It is also wrong to say that our heavenly Father, Jesus Christ, and the Holy Spirit are not all fully God in their own right. The simplest and most correct way to understand them is as one God in three distinct persons. There is nothing logically wrong with this.
It is right to say that:
1. the Father is God.
yet for us there is one God, the Father, from whom are all things and for whom we exist…
1 Corinthians 8:6 – via Bible Gateway
2. Jesus Christ is God.
… and one Lord, Jesus Christ, through whom are all things and through whom we exist.
1 Corinthians 8:6 (cont’d) – via Bible Gateway
Note: one “God” and one “Lord” (hint: God and Lord basically mean the same thing here). Also note the distinction “from whom” and “through whom”, and note finally the divinity of both “are all things and for/through whom we exist”. Both the Father, and Jesus Christ are equally and full responsible for all that exists, and are each wholly separate persons.
3. the Holy Spirit is God.
Go therefore and make disciples of all nations, baptizing them in the name of the Father and of the Son and of the Holy Spirit,
Matthew 28:19 – via Bible Gateway
This verse demonstrates that the Holy Spirit is completely equal with the Father and the Lord Jesus Christ. It also shows that it is right to say that they are distinct from each other in personhood, but altogether are ‘God’. Here’s another really good example:
16 And when Jesus was baptized, immediately he went up from the water, and behold, the heavens were opened to him, and he saw the Spirit of God descending like a dove and coming to rest on him; 17 and behold, a voice from heaven said, “This is my beloved Son, with whom I am well pleased.” [emphasis added]
Matthew 3:16-17 – via Bible Gateway
Note here in one single verse you see Jesus Christ, the Father and the Holy Spirit all at once, all physically separate and all equally divine.
If all of that makes your head spin, you’re not alone. The Trinity is commonly described as one of the great mysteries of an almighty, infinite God. Extremely intelligent men of God have been writing and thinking about it for thousands of years.
It is true to say that He is simply beyond full human understanding. Humans are finite creatures, and we can no more understand and comprehend an infinite God, than we can comprehend an infinity of numbers, or the speed of light, or the teeny size of an atom.
“Your face turns purple when you hear of the ‘atrocities’ attributed to Allah, but you don’t even flinch when hearing about how God/Jehovah slaughtered all the babies in Egypt, in ‘Exodus’, and ordered the elimination of entire ethnic groups in ‘Joshua’ — including women, children and animals!”
Oh dear. Another ‘look at the bad stuff in the Bible and Christianity’ argument. How original. While we’re at it, let’s not forget about all the wars of conquest in the books of Judges, Kings and Chronicles. The flood… anyone… God destroyed all humans and all animals, except the ones on the ark. No one ever seems to mention the flood, can’t imagine why…
Not to mention those nasty Crusades.
I am wondering why the author put the word ‘atrocities’ is in commas?
I’m sorry but can we not all agree that the total subjugation and oppression of women is an atrocity (see here also)? Or the 1500 years of violent Jihad against Christians, Jews and Pagans? Or the never-ending, horrendously violent internal conflicts that are a defining characteristic of Islam’s history?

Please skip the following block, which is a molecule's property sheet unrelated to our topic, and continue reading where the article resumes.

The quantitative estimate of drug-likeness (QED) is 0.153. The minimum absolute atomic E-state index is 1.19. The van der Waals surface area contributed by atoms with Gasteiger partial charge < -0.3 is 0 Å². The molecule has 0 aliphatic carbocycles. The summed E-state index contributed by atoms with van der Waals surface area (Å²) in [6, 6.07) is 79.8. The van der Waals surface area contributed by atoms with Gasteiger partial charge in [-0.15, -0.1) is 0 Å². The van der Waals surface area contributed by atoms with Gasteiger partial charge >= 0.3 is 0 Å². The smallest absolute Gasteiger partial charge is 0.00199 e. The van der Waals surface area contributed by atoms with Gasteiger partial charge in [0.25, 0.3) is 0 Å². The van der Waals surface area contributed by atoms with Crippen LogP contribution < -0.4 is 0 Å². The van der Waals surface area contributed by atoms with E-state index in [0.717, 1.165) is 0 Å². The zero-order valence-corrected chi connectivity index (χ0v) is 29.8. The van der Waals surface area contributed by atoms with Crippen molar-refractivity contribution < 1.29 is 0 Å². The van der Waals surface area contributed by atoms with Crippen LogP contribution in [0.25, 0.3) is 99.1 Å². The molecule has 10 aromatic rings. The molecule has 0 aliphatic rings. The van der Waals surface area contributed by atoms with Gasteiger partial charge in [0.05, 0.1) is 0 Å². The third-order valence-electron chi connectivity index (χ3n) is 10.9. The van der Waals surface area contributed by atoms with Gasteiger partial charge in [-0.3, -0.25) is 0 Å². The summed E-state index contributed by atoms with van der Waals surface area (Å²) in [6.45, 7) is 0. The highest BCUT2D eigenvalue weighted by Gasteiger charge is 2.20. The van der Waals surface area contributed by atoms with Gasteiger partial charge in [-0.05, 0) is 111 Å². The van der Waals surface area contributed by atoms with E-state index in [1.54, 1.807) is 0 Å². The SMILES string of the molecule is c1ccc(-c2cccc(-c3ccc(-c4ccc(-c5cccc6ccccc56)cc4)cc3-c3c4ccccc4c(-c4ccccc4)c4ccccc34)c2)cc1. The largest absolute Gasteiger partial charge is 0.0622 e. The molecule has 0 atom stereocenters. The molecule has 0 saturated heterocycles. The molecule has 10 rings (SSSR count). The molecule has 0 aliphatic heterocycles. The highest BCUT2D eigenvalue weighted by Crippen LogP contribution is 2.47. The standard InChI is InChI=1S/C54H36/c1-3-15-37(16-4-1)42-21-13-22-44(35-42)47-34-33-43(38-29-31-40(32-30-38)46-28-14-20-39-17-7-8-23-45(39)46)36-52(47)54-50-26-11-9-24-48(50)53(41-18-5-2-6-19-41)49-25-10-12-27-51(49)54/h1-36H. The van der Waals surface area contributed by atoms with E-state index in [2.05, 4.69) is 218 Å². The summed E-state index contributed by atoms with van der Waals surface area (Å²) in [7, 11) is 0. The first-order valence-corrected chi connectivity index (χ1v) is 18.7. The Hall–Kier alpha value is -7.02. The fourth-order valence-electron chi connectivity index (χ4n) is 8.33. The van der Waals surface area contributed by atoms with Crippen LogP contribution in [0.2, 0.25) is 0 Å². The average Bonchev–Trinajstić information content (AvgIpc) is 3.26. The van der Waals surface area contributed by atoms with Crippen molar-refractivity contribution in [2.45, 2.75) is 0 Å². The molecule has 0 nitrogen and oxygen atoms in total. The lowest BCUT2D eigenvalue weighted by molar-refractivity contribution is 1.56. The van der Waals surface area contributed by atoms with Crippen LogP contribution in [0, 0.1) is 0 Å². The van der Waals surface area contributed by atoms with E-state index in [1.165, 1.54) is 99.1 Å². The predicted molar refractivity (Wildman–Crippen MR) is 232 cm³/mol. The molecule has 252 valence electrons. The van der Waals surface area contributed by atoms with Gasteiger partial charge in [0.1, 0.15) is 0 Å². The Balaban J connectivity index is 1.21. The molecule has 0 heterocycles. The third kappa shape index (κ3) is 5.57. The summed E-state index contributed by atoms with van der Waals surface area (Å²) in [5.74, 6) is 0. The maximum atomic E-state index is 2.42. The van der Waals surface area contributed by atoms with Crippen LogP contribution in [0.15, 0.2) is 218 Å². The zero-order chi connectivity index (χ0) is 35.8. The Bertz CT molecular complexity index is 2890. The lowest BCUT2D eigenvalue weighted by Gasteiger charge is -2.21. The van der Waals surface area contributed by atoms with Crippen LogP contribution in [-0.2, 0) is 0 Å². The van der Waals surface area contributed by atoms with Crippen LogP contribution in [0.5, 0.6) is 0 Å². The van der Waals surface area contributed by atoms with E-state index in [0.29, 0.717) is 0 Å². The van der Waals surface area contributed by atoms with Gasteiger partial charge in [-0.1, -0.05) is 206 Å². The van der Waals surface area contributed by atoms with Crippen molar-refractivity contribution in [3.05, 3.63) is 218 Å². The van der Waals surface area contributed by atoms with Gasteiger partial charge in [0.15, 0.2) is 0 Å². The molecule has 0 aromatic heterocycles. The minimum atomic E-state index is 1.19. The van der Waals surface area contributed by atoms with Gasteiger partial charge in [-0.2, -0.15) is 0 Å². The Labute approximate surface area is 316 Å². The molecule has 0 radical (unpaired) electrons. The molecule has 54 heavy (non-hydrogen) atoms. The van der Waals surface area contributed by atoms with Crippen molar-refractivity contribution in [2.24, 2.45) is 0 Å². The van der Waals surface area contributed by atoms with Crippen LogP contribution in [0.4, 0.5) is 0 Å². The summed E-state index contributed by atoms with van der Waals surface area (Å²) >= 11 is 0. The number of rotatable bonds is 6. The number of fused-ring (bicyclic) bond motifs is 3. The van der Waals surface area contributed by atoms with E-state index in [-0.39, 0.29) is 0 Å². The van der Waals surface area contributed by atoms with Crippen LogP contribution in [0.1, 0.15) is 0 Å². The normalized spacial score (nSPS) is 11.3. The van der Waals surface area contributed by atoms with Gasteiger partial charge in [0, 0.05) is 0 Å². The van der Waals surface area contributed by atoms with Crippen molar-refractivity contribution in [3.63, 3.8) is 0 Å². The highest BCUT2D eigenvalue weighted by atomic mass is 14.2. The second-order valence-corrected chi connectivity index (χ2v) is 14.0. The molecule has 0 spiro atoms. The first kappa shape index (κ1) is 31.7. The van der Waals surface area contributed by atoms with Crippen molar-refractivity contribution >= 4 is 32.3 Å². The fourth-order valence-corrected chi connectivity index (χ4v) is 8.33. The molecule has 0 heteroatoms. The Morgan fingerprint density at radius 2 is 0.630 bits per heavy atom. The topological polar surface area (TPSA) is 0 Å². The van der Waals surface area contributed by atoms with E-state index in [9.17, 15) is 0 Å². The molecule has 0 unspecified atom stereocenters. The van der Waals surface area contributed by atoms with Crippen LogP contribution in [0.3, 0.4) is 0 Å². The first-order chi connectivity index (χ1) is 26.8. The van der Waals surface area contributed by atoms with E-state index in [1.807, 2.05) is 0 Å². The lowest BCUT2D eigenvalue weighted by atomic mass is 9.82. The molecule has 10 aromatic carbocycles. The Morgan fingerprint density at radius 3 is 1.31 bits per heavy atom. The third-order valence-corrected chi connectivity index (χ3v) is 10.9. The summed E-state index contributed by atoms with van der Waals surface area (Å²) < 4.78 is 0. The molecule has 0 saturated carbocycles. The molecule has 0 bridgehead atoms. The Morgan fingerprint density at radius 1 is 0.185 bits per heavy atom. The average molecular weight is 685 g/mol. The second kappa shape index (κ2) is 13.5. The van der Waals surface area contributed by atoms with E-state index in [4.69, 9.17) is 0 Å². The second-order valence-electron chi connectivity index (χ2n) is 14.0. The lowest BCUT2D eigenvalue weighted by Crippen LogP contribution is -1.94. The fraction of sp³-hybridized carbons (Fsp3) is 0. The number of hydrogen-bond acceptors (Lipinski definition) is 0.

For the record, it’s not just Allah that Christians have a problem with. It’s also guys like Adolf Hitler, Stalin, Pol-pot, Lenin, and the live infant sacrificing, ritual prostitution and human sacrifice common to ancient pagan religions. Let’s just say that Christians have a big problem with atrocities in general, as do most reasonable human beings I would think.
As for the Egypt part. First let me clarify…
God did not ’slaughter all the babies in Egypt’. The Angel of Death descended upon the nation of Egypt and killed all of the first-born sons of the Egyptians. There was no age limit, it was not a slaughter, and it was not just the humans, the firstborn sons of their cattle died too.
Now that might sound bad, but it requires context.
“Are you seriously going to defen…” “Yes, yes I am”.
So the Israelites (you know them today as the Jews, or people of Jewish descent) are the living descendents of a man named Israel (shocking). They lived in Egypt for a time and they grew and prospered greatly because the Lord was with them. Eventually the Egyptians got quite upset about this because they were afraid the Israelites might take them over, so they forced the Israelites into slavery.
For 400 years the Israelites were under slavery in Egypt.
God got fed up with this, so He revealed himself to Moses, and sent Moses to free the slaves in Egypt. Pharaoh patently refused to free the Israelites.
God proceeded to cast 9 terrible plagues over the nation of Egypt, one after another. Each plague was explicitly preceded by an appeal to let the Israelites go, and a warning that another plague would follow if the Pharaoh refused. The Pharaoh refused. Every. Single. Time.
Finally, God warned the Pharaoh of a tenth plague:
4 So Moses said, “Thus says the Lord: ‘About midnight I will go out in the midst of Egypt, 5 and every firstborn in the land of Egypt shall die, from the firstborn of Pharaoh who sits on his throne, even to the firstborn of the slave girl who is behind the handmill, and all the firstborn of the cattle. 6 There shall be a great cry throughout all the land of Egypt, such as there has never been, nor ever will be again.